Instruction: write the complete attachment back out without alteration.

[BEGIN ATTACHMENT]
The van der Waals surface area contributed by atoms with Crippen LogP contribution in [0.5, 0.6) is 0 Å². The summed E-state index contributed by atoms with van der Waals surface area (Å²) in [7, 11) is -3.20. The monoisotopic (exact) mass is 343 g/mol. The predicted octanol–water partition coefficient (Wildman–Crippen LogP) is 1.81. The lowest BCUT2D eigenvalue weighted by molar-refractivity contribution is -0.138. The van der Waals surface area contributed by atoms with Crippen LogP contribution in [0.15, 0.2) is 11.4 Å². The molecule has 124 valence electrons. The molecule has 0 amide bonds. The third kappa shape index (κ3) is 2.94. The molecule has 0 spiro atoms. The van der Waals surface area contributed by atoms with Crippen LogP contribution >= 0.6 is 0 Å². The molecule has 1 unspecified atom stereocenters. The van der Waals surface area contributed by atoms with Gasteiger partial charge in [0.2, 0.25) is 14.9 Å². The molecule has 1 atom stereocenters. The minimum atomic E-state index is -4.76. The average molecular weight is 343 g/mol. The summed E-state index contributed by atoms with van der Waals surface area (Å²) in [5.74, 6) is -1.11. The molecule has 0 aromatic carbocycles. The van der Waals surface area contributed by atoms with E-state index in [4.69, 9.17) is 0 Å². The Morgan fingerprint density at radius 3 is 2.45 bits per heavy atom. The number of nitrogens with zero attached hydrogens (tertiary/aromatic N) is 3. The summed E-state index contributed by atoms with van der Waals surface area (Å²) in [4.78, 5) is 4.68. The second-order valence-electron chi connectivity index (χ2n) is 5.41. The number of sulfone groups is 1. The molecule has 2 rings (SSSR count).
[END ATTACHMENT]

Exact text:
The van der Waals surface area contributed by atoms with Crippen LogP contribution in [0.5, 0.6) is 0 Å². The summed E-state index contributed by atoms with van der Waals surface area (Å²) in [7, 11) is -3.20. The monoisotopic (exact) mass is 343 g/mol. The predicted octanol–water partition coefficient (Wildman–Crippen LogP) is 1.81. The lowest BCUT2D eigenvalue weighted by molar-refractivity contribution is -0.138. The van der Waals surface area contributed by atoms with Crippen LogP contribution in [0.15, 0.2) is 11.4 Å². The molecule has 124 valence electrons. The molecule has 0 amide bonds. The third kappa shape index (κ3) is 2.94. The molecule has 0 spiro atoms. The van der Waals surface area contributed by atoms with Crippen LogP contribution >= 0.6 is 0 Å². The molecule has 1 unspecified atom stereocenters. The van der Waals surface area contributed by atoms with Gasteiger partial charge in [0.2, 0.25) is 14.9 Å². The molecule has 1 atom stereocenters. The minimum atomic E-state index is -4.76. The average molecular weight is 343 g/mol. The summed E-state index contributed by atoms with van der Waals surface area (Å²) in [5.74, 6) is -1.11. The molecule has 0 aromatic carbocycles. The van der Waals surface area contributed by atoms with E-state index in [4.69, 9.17) is 0 Å². The Morgan fingerprint density at radius 3 is 2.45 bits per heavy atom. The number of nitrogens with zero attached hydrogens (tertiary/aromatic N) is 3. The summed E-state index contributed by atoms with van der Waals surface area (Å²) in [4.78, 5) is 4.68. The second-order valence-electron chi connectivity index (χ2n) is 5.41. The number of sulfone groups is 1. The molecule has 2 rings (SSSR count).